Keiko Horikoshi, 41, sought out a financial planner last month to make sense of her and her husband’s life insurance coverage.
The couple had been paying as much as 75,000 yen a month for 15 years for life insurance, endowment and medical coverage — funds eating away at seed money to cover education costs for her 9-year-old son.
She was stumped a minute into the meeting.
“(The financial planner) asked the obvious question: ‘How much coverage do you really need?’ ” the Yokohama resident stammered. “But I couldn’t answer. I mean, I had never really thought about that.”
While the prolonged economic slump is prompting policyholders like Horikoshi to take charge of their insurance policies, confounded politicians and financial regulators are poised to push forward a rescue of troubled life insurance companies at the expense of customers.
How real is the risk of a massive exodus of policyholders? Will this trigger a chain of bankruptcies in the life insurance sector? How about the potential damage to the financial system?
Financial Services Agency officials have submitted a plan to a group of Liberal Democratic Party politicians to reduce life insurers’ life-long obligations, promises that were made to customers in the boom days of the asset-inflated bubble economy.
Under the FSA’s plan, troubled insurers would be able to lower guaranteed yields of between 7 percent and 9 percent on insurance policies to 3 percent, and temporarily freeze policy cancellations.
This would be done by raising the premium on insurance policies, or by lowering promised payouts.
The plan would help insurers hit by record-low interest rates and slumping stocks, which are keeping them from earning enough on investments to keep up with promised payouts to policyholders. The projected difference is set to remain at 1.2 trillion yen for the 10 largest life insurers for fiscal 2002.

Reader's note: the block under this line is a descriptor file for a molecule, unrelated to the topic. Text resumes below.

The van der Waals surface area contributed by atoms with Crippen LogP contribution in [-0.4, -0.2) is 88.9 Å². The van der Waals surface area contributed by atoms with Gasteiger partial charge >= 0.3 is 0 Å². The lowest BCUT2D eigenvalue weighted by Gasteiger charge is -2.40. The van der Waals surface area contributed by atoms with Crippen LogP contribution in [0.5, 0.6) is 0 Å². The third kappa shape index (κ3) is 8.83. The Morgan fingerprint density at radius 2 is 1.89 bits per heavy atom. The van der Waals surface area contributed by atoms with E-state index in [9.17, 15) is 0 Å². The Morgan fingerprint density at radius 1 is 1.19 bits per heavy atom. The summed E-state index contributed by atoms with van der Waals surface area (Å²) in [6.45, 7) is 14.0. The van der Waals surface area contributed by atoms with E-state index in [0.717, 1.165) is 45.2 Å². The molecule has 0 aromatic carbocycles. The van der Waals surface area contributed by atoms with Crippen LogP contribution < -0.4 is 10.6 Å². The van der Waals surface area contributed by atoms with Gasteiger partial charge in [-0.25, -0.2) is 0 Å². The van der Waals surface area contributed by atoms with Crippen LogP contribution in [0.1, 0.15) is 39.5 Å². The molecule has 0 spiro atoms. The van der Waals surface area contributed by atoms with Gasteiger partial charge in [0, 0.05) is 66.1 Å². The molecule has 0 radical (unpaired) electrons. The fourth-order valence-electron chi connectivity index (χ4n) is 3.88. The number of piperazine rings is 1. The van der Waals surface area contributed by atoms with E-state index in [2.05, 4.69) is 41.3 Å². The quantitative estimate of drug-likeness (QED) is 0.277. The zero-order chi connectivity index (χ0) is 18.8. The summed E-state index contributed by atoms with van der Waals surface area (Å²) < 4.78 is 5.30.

In Horikoshi’s case, if the guaranteed yield was slashed to 3 percent from the current 5.5 percent, it would mean a difference of 6 million yen on her life insurance policy, meaning a payout of 14 million yen instead of 20 million yen at the time of her death.
Policyholders are sure to react to the proposed plan by cutting away at all but the insurance they need most.
“Not only will policyholders be enraged by the breach of contract, but it’s redundant,” said Ichizo Ohara, one of the senior LDP members to whom FSA officials explained their plan. “Should a life insurer go bankrupt, we already have court procedures and a safety net to help the insurer meet its obligations to policyholders.”
An industry-funded safety net currently has 22 billion yen remaining, and then there’s the 400 billion yen backup line to be tapped from public coffers.
Private life insurance companies recently agreed to dole out an additional 100 billion yen to the Life Insurance Policyholders Protection Corp.
Still, Ohara, a self-proclaimed financial reformer, supports the FSA plan — if officials fail to find a better alternative in the next few weeks.
If approved by LDP subcommittee members, the proposed changes to the Insurance Business Law will be submitted to the Diet during its current session. Under existing law, life insurance companies cannot cut their guaranteed yields before going under.